Tune Up Your Service Department: Part 2


Last month we discussed how to improve operational performance and thus greater customer satisfaction.  The topics covered were:


Callback reduction
Service call response time ‘ exceeding expectations
Faster and more accurate estimating


This month we will discuss how to get paid well for your great service.


Increase Your Service Margins

Full service customers have chosen you for your service. Price is not their only consideration.  They do not buy your fuel because it’s the best fuel. Your customers buy from you because they believe you are there for them ‘ more so than the competition. There are other companies that your customers won’t choose because they are afraid to give up your service.


If you are taking care of the customer, you deserve to get paid well for it. And you can’t afford not to. Yes, you must be mindful of the market, but if your competitor is offering an unrealistic price, don’t follow them out of business.


You must know your costs. I’m seeing typical labor costs including overhead on the order of $85 per hour. Included in that is about $6.50 per hour toward fuel costs or $11 per hour toward overall vehicle costs. 


Once you know your overhead, add an appropriate profit margin, and then compare your new labor rate with the competition. If you are dramatically higher, check your costs and seek ways to be more efficient, without compromising on service quality. If you are much lower than your competition, consider raising your rates, assuming your costs are accurate. Don’t be afraid to be a few dollars higher than the competition. Labor rates are not shopped closely and customers will pay more per hour if you have their confidence.


Flat rates are a great way to increase your labor rate for repairs; they also decrease invoice disputes. Flat rates make it harder for customers to dissect your pricing so you can charge an appropriate labor rate. Flat rates also allow you to quote repair costs in advance, so you get fewer disputes.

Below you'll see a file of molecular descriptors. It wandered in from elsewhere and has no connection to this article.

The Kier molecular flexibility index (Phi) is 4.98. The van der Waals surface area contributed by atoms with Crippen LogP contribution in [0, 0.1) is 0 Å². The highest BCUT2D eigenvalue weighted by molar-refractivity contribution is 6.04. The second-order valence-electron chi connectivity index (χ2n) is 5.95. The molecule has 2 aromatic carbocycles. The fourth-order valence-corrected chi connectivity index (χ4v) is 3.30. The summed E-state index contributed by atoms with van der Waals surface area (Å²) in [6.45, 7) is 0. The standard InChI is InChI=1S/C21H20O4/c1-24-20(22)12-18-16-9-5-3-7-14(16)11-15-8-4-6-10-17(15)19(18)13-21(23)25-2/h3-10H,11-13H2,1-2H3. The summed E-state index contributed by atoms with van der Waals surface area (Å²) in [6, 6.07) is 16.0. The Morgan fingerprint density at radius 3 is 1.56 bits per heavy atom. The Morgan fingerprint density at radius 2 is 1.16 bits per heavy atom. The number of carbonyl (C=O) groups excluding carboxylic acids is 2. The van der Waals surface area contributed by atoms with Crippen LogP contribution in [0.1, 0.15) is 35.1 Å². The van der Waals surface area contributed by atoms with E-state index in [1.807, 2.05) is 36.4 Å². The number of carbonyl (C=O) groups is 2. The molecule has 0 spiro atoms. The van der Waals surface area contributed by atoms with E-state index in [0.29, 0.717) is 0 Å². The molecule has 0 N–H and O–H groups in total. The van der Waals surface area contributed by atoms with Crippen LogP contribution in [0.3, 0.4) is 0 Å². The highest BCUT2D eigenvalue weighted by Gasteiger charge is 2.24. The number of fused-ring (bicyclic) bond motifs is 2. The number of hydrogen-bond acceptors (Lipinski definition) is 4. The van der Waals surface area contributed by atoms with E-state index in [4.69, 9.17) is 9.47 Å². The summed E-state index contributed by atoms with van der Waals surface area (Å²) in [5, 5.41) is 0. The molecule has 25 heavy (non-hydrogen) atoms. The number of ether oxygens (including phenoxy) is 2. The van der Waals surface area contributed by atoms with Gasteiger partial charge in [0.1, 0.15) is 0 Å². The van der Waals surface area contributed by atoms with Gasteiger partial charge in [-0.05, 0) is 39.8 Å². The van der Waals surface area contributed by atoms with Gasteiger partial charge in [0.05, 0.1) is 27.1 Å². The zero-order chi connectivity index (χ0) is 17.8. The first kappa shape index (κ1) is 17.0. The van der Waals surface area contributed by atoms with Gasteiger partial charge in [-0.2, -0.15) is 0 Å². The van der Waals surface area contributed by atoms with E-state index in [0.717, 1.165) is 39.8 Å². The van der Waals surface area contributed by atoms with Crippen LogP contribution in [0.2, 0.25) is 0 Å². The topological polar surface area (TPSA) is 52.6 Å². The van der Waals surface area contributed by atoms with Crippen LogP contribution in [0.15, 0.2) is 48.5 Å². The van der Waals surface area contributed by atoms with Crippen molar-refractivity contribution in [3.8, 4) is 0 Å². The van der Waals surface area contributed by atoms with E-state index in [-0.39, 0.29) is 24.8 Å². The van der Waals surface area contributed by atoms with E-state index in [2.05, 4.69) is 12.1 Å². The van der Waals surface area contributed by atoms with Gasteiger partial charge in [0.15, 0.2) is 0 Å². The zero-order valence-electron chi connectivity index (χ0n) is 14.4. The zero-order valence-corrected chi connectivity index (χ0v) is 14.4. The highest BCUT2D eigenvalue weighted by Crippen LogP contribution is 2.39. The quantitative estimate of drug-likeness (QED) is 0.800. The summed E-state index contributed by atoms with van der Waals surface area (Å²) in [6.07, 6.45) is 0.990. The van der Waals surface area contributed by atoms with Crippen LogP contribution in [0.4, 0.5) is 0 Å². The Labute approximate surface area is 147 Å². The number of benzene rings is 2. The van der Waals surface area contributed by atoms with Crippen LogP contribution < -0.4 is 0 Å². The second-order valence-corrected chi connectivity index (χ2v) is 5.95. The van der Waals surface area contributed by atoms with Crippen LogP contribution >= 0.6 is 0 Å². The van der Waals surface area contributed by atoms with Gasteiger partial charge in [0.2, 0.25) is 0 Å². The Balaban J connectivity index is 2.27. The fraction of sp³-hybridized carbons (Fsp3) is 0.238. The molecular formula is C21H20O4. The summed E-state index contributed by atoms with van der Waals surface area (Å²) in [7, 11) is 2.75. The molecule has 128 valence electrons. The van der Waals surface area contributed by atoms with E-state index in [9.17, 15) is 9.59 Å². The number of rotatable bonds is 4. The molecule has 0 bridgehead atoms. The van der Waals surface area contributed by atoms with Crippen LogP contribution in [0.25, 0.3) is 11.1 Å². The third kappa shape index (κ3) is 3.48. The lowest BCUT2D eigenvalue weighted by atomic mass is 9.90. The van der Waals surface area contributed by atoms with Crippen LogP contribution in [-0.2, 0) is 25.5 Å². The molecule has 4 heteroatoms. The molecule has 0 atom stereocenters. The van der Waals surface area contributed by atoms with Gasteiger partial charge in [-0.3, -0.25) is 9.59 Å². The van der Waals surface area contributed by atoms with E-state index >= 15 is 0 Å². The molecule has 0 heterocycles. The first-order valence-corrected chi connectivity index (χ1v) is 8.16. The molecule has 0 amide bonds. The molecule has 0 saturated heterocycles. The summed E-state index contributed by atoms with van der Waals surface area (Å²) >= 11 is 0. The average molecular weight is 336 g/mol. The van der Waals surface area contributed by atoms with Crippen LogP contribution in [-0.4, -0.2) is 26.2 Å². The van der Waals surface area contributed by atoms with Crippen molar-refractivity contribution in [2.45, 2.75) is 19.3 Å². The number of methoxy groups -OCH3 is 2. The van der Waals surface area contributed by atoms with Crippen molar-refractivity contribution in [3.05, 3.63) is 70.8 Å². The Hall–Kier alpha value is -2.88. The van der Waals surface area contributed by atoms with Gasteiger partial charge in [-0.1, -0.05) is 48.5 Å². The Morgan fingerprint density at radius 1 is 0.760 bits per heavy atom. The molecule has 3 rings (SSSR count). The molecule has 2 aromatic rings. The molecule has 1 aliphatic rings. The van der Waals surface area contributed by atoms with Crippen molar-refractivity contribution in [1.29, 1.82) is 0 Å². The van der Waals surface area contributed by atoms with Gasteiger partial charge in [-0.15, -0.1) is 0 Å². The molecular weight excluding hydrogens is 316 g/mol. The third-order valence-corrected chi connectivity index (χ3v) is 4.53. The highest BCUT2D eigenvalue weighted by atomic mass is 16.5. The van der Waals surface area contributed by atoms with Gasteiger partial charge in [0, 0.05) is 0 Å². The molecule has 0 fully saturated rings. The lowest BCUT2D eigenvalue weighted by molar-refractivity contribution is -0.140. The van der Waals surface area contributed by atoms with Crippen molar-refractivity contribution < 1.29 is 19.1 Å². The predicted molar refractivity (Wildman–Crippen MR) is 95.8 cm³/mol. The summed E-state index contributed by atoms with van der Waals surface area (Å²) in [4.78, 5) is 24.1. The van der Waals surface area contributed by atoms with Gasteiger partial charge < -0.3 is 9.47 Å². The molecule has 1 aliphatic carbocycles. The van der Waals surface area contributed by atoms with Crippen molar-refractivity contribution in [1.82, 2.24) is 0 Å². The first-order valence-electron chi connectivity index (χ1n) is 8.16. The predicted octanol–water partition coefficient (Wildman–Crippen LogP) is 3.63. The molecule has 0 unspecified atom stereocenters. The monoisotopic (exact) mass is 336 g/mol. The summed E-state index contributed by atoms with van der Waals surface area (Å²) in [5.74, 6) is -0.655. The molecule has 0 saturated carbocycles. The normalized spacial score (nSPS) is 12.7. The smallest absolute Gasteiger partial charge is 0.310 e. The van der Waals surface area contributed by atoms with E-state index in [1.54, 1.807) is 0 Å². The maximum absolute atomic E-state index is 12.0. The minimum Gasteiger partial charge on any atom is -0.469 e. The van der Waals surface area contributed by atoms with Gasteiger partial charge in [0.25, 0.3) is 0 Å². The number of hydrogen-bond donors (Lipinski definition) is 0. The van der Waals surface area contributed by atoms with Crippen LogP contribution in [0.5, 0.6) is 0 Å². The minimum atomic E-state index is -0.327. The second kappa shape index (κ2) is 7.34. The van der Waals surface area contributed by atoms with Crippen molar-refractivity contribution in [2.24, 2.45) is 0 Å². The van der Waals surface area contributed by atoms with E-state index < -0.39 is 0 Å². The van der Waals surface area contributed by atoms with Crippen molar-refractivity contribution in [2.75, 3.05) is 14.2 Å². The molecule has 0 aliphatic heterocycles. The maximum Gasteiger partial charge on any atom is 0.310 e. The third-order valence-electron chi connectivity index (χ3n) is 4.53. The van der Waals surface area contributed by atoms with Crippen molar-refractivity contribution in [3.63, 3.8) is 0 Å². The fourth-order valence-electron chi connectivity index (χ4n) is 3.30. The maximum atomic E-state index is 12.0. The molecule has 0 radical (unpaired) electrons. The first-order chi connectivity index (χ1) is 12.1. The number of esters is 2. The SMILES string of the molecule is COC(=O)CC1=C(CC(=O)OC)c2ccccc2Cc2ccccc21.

Don’t get hung up on individual job profitability. A lot of businesses are afraid to lose money on a single flat rate job. It is O.K. if that happens, as long as you are making profit on average.  Let’s be realistic’you don’t profit on all of your time and material jobs either. A job that is destined to run long is usually apparent in advance and you can always quote that with a custom price.


The bottom line is that flat rates are one of the most effective methods of increasing profits for a service department, with limited customer push back.


Sell More Profitable Service Contracts

The first step to profitable service contracts is to measure how much they are costing (or earning) you per gallon. Many fuel companies use service contracts to attract fuel customers. These businesses expect to lose money on the contracts, which they hope to recapture through fuel sales. If that’s the case, you need to know your costs so you can set your fuel prices accordingly

Related Articles

Leave a Reply

Your email address will not be published. Required fields are marked *

Back to top button